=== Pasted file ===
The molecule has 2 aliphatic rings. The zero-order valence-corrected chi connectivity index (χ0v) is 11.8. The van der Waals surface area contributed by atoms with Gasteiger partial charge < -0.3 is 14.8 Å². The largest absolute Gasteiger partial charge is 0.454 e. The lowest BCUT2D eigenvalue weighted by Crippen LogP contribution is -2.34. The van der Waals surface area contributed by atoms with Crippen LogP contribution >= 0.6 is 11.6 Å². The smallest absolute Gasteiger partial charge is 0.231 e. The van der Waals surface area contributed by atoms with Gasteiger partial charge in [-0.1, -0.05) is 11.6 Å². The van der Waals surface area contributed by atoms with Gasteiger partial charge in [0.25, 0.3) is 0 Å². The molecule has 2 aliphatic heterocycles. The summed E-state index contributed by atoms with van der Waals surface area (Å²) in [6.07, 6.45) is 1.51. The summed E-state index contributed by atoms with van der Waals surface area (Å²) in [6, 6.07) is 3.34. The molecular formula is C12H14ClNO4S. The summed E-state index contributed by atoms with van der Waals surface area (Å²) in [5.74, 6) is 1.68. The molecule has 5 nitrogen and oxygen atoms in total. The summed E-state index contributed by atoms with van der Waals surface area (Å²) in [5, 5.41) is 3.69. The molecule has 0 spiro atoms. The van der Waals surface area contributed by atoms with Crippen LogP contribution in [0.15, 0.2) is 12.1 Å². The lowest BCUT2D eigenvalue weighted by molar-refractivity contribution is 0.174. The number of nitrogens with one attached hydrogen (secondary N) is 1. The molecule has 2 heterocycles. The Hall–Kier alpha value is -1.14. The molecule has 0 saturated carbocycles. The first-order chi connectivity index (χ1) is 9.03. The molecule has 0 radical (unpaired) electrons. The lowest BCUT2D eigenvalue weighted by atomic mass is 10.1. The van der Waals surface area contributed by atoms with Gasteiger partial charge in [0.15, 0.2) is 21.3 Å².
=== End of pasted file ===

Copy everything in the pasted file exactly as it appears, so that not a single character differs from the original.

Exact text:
The molecule has 2 aliphatic rings. The zero-order valence-corrected chi connectivity index (χ0v) is 11.8. The van der Waals surface area contributed by atoms with Gasteiger partial charge < -0.3 is 14.8 Å². The largest absolute Gasteiger partial charge is 0.454 e. The lowest BCUT2D eigenvalue weighted by Crippen LogP contribution is -2.34. The van der Waals surface area contributed by atoms with Crippen LogP contribution >= 0.6 is 11.6 Å². The smallest absolute Gasteiger partial charge is 0.231 e. The van der Waals surface area contributed by atoms with Gasteiger partial charge in [-0.1, -0.05) is 11.6 Å². The van der Waals surface area contributed by atoms with Gasteiger partial charge in [0.25, 0.3) is 0 Å². The molecule has 2 aliphatic heterocycles. The summed E-state index contributed by atoms with van der Waals surface area (Å²) in [6.07, 6.45) is 1.51. The summed E-state index contributed by atoms with van der Waals surface area (Å²) in [6, 6.07) is 3.34. The molecular formula is C12H14ClNO4S. The summed E-state index contributed by atoms with van der Waals surface area (Å²) in [5.74, 6) is 1.68. The molecule has 5 nitrogen and oxygen atoms in total. The summed E-state index contributed by atoms with van der Waals surface area (Å²) in [5, 5.41) is 3.69. The molecule has 0 spiro atoms. The van der Waals surface area contributed by atoms with Crippen LogP contribution in [0.15, 0.2) is 12.1 Å². The lowest BCUT2D eigenvalue weighted by molar-refractivity contribution is 0.174. The number of nitrogens with one attached hydrogen (secondary N) is 1. The molecule has 2 heterocycles. The Hall–Kier alpha value is -1.14. The molecule has 0 saturated carbocycles. The first-order chi connectivity index (χ1) is 9.03. The molecule has 0 radical (unpaired) electrons. The lowest BCUT2D eigenvalue weighted by atomic mass is 10.1. The van der Waals surface area contributed by atoms with Gasteiger partial charge in [0.15, 0.2) is 21.3 Å².